The-Quality-of-Poetry-on-Scribeslice

Group: The Quality of Poetry on Scribeslice

Points of Grammar

The Use of the Apostrophe

The apostrophe rule is sometimes misunderstood. Its uses are:
To indicate that a letter or letters are missing in a word.

To indicate the possessive.

The possessive: When we say - the farmer’s horse- we are saying that the horse belongs to the farmer. The reason for this is that the apostrophe indicates a missing letter ‘his’.
Historically the form was - the farmer his horse - which later became contracted to - the farmer’s horse. If you ever read the book Treasure Island you will remember the old pirate had a sea chest on which was written ‘Billy Bones his chest’.

If there is more than one man we would say – ‘the men’s area - or whatever. The apostrophe comes before the S in this case because the word ’men’ is already plural. The same applies to all words that show this form such as – children – oxen.

If a word ends in S such as my name - Wells – then there is an option. You may equally correctly say Harry Wells’ dog or Harry Wells’s dog. Never mind that Spellcheck doesn’t agree but I think the second one is clumsy.

Even though the following words have a possessive meaning the apostrophe is not used:
Yours, hers, his, theirs, ours.

The word ‘it’ makes difficulty with a quirky ruling that turns it about the other way.
It’s means ‘it is’ and its is used for the possessive. This is the one that is most incorrectly used.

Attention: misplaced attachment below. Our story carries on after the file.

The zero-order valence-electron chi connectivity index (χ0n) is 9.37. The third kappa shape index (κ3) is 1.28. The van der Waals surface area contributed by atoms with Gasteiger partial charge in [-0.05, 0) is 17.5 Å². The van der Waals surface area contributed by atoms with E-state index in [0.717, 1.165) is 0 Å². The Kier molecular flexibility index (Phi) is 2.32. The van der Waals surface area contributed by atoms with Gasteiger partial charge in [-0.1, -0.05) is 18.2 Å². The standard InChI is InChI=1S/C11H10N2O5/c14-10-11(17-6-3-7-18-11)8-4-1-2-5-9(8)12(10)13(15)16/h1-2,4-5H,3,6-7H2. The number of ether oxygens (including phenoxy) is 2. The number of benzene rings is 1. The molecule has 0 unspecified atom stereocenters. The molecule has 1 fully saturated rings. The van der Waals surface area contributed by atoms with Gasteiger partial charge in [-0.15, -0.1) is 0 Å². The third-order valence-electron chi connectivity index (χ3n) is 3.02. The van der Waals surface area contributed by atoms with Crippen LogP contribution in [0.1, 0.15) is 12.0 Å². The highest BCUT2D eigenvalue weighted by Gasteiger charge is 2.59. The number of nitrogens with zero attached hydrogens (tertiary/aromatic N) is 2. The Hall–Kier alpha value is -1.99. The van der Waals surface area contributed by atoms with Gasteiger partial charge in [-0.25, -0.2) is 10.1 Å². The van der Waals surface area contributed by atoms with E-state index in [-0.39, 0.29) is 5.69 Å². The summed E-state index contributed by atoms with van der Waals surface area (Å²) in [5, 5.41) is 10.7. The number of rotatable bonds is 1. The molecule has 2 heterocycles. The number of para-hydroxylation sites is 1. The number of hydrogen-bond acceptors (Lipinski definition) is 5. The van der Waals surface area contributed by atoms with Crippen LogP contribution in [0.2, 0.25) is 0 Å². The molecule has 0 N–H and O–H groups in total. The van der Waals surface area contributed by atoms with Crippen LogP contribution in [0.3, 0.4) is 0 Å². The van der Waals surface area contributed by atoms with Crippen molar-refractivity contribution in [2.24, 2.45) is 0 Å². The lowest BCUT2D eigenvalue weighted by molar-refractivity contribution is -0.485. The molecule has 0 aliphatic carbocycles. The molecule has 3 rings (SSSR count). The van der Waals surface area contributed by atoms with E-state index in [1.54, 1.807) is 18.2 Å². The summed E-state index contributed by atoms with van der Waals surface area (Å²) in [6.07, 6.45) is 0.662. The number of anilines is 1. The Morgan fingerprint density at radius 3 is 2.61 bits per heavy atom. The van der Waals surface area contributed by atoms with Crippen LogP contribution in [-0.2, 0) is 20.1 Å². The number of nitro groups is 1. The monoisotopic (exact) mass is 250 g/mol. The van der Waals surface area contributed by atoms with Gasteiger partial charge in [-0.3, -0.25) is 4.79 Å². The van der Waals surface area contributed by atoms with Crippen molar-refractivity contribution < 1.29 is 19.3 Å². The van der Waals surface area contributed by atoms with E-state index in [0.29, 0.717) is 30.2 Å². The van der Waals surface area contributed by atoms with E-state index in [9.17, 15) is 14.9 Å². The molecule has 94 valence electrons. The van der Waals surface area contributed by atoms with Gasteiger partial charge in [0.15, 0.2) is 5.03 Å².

Harry Wells

2nd June 2013


The apostrophe is also used for contractions such as - I've, I'll, you're. This is obvious but I will mention it. I'm sure you can work out what words or letters are missing.


Harry Wells

2nd June 2013


That was a good little lesson Harry. I'm often stumped too.


Davide Castel

2nd June 2013


Harry, Writing with apostrophes shortens the form without reducing the intent. (Though it does change the "flavor" somewhat). I've got to thank you for making the basics clear, concise, and interesting.


Jim Miller

2nd June 2013


I get it wrong with 'its' all the time. An excellent discussion Harry.


Asma Ahsan

2nd June 2013


Typo on the title, Asma can you amend garmmar to Grammar.


Harry Wells

2nd June 2013


Asma, don't let me catch you getting it's and its wrong again then:)


Harry Wells

2nd June 2013


Yes, I noticed the typo on the title.


Davide Castel

3rd June 2013


Harry. I cant open the editor since you are the Group leader. Please go up to the top of the page and choose the EDIT option right under the title 'Points of garmmer'. The edit only opens the title box so you can change it and save changes.

Let me know if it works.

'It's' ok for you to check my 'its and it's' in here Harry. 'It's' for my own good. :)


Asma Ahsan

3rd June 2013


Thanks, Jim. Now and again somebody comes up with a neat description which I wish I'd thought of. I'm thinking of your phrase 'apostrophes shorten the form without reducing the intent'. A great line. I like the bit about flavor too. One 'its' is more informal than the other.


Harry Wells

2nd June 2013


Thanks, Asma. It works.


Harry Wells

2nd June 2013


I can see that. :)

So, what's next on the agenda?


Asma Ahsan

3rd June 2013


From 'Grammar for Dentists'(spoof) but it contains a lesson for writers.

Less sugar but more spoonsful
Fewer dentists, less dentistry
More dentists, fewer extractions.


Harry Wells

28th June 2013


Hmm - could be an ad for an artificial sweetener.


Asma Ahsan

29th June 2013


Maybe -

The less obvious (in this case phrase) is often the best choice for maximum effect.


Jim Miller

28th June 2013


Hmm- could be, Asma. But it's a grammar lesson just the same.


Harry Wells

29th June 2013


I know Harry, and I thank you for it.

Jim, I can see you need FEWER lessons than me. :)


Asma Ahsan

29th June 2013


How are we doing here? Nothing new has been added for ages Harry.


Asma Ahsan

20th August 2013


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